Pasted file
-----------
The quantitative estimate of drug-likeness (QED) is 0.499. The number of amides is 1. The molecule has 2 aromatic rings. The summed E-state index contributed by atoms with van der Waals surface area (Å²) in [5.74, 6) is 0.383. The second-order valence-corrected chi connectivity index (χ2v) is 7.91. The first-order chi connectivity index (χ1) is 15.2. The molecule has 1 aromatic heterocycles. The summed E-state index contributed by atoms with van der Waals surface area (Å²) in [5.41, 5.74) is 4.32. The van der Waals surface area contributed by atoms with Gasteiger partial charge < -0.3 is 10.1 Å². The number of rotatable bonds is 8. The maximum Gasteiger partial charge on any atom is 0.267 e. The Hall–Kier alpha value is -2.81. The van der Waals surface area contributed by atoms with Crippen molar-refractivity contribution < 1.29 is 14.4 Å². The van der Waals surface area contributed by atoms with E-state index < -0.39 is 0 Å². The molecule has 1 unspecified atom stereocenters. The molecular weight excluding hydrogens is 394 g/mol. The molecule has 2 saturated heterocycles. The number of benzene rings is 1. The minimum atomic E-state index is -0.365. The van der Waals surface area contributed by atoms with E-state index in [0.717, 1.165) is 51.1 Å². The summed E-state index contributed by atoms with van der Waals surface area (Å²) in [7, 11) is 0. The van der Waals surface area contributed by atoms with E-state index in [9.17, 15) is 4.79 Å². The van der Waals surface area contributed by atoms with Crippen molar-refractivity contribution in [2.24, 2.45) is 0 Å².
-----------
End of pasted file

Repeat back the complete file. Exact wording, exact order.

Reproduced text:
The quantitative estimate of drug-likeness (QED) is 0.499. The number of amides is 1. The molecule has 2 aromatic rings. The summed E-state index contributed by atoms with van der Waals surface area (Å²) in [5.74, 6) is 0.383. The second-order valence-corrected chi connectivity index (χ2v) is 7.91. The first-order chi connectivity index (χ1) is 15.2. The molecule has 1 aromatic heterocycles. The summed E-state index contributed by atoms with van der Waals surface area (Å²) in [5.41, 5.74) is 4.32. The van der Waals surface area contributed by atoms with Gasteiger partial charge < -0.3 is 10.1 Å². The number of rotatable bonds is 8. The maximum Gasteiger partial charge on any atom is 0.267 e. The Hall–Kier alpha value is -2.81. The van der Waals surface area contributed by atoms with Crippen molar-refractivity contribution < 1.29 is 14.4 Å². The van der Waals surface area contributed by atoms with E-state index < -0.39 is 0 Å². The molecule has 1 unspecified atom stereocenters. The molecular weight excluding hydrogens is 394 g/mol. The molecule has 2 saturated heterocycles. The number of benzene rings is 1. The minimum atomic E-state index is -0.365. The van der Waals surface area contributed by atoms with E-state index in [0.717, 1.165) is 51.1 Å². The summed E-state index contributed by atoms with van der Waals surface area (Å²) in [7, 11) is 0. The van der Waals surface area contributed by atoms with E-state index in [9.17, 15) is 4.79 Å². The van der Waals surface area contributed by atoms with Crippen molar-refractivity contribution in [2.24, 2.45) is 0 Å².